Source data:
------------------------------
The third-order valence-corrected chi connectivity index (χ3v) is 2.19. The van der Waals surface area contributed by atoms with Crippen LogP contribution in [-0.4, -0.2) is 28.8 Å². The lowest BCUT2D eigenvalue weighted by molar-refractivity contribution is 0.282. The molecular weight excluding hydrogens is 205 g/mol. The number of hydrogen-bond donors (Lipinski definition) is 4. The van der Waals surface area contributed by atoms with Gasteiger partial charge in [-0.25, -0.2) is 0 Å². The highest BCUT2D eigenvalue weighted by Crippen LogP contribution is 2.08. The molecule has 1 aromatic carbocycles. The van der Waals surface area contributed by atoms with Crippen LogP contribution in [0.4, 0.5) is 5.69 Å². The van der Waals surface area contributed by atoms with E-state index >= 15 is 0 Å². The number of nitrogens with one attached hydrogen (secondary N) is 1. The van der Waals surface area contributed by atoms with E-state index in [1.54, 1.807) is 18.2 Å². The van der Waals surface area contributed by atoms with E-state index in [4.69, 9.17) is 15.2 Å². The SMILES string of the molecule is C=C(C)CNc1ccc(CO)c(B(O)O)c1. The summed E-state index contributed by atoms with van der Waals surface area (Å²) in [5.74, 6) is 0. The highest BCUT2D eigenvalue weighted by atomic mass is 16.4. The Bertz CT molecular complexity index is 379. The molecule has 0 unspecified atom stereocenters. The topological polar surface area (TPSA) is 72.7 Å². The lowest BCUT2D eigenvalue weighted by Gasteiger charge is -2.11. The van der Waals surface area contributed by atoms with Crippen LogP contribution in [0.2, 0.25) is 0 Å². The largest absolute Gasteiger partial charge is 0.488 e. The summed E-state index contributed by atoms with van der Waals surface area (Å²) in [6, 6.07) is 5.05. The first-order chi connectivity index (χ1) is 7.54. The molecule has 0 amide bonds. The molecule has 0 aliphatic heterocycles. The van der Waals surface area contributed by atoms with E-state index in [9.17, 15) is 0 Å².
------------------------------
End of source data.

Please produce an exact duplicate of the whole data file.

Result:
The third-order valence-corrected chi connectivity index (χ3v) is 2.19. The van der Waals surface area contributed by atoms with Crippen LogP contribution in [-0.4, -0.2) is 28.8 Å². The lowest BCUT2D eigenvalue weighted by molar-refractivity contribution is 0.282. The molecular weight excluding hydrogens is 205 g/mol. The number of hydrogen-bond donors (Lipinski definition) is 4. The van der Waals surface area contributed by atoms with Gasteiger partial charge in [-0.25, -0.2) is 0 Å². The highest BCUT2D eigenvalue weighted by Crippen LogP contribution is 2.08. The molecule has 1 aromatic carbocycles. The van der Waals surface area contributed by atoms with Crippen LogP contribution in [0.4, 0.5) is 5.69 Å². The van der Waals surface area contributed by atoms with E-state index >= 15 is 0 Å². The number of nitrogens with one attached hydrogen (secondary N) is 1. The van der Waals surface area contributed by atoms with E-state index in [1.54, 1.807) is 18.2 Å². The van der Waals surface area contributed by atoms with E-state index in [4.69, 9.17) is 15.2 Å². The SMILES string of the molecule is C=C(C)CNc1ccc(CO)c(B(O)O)c1. The summed E-state index contributed by atoms with van der Waals surface area (Å²) in [5.74, 6) is 0. The highest BCUT2D eigenvalue weighted by atomic mass is 16.4. The Bertz CT molecular complexity index is 379. The molecule has 0 unspecified atom stereocenters. The topological polar surface area (TPSA) is 72.7 Å². The lowest BCUT2D eigenvalue weighted by Gasteiger charge is -2.11. The van der Waals surface area contributed by atoms with Crippen LogP contribution in [0.2, 0.25) is 0 Å². The largest absolute Gasteiger partial charge is 0.488 e. The summed E-state index contributed by atoms with van der Waals surface area (Å²) in [6, 6.07) is 5.05. The first-order chi connectivity index (χ1) is 7.54. The molecule has 0 amide bonds. The molecule has 0 aliphatic heterocycles. The van der Waals surface area contributed by atoms with E-state index in [9.17, 15) is 0 Å².